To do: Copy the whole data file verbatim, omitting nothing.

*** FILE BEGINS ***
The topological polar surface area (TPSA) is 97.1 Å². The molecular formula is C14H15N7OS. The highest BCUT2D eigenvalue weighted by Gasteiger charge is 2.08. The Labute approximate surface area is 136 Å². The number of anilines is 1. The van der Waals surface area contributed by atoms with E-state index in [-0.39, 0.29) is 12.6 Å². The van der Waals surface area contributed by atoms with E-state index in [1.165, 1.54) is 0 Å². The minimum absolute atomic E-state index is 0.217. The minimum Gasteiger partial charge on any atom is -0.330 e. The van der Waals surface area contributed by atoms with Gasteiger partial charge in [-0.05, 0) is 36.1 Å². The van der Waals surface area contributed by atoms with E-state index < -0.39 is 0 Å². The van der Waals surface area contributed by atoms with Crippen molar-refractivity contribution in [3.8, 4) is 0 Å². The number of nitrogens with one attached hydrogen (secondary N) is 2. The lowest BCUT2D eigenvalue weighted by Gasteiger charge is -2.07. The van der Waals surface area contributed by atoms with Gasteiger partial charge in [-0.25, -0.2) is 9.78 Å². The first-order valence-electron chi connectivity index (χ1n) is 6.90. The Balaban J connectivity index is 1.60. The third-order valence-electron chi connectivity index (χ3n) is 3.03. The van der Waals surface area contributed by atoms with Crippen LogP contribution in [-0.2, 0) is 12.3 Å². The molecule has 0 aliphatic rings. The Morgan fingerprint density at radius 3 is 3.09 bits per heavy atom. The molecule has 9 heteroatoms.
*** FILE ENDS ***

The topological polar surface area (TPSA) is 97.1 Å². The molecular formula is C14H15N7OS. The highest BCUT2D eigenvalue weighted by Gasteiger charge is 2.08. The Labute approximate surface area is 136 Å². The number of anilines is 1. The van der Waals surface area contributed by atoms with E-state index in [-0.39, 0.29) is 12.6 Å². The van der Waals surface area contributed by atoms with E-state index in [1.165, 1.54) is 0 Å². The minimum absolute atomic E-state index is 0.217. The minimum Gasteiger partial charge on any atom is -0.330 e. The van der Waals surface area contributed by atoms with Gasteiger partial charge in [-0.05, 0) is 36.1 Å². The van der Waals surface area contributed by atoms with E-state index < -0.39 is 0 Å². The van der Waals surface area contributed by atoms with Crippen molar-refractivity contribution in [3.8, 4) is 0 Å². The number of nitrogens with one attached hydrogen (secondary N) is 2. The lowest BCUT2D eigenvalue weighted by Gasteiger charge is -2.07. The van der Waals surface area contributed by atoms with Gasteiger partial charge in [-0.25, -0.2) is 9.78 Å². The first-order valence-electron chi connectivity index (χ1n) is 6.90. The Balaban J connectivity index is 1.60. The third-order valence-electron chi connectivity index (χ3n) is 3.03. The van der Waals surface area contributed by atoms with Crippen LogP contribution in [-0.2, 0) is 12.3 Å². The molecule has 0 aliphatic rings. The Morgan fingerprint density at radius 3 is 3.09 bits per heavy atom. The molecule has 9 heteroatoms.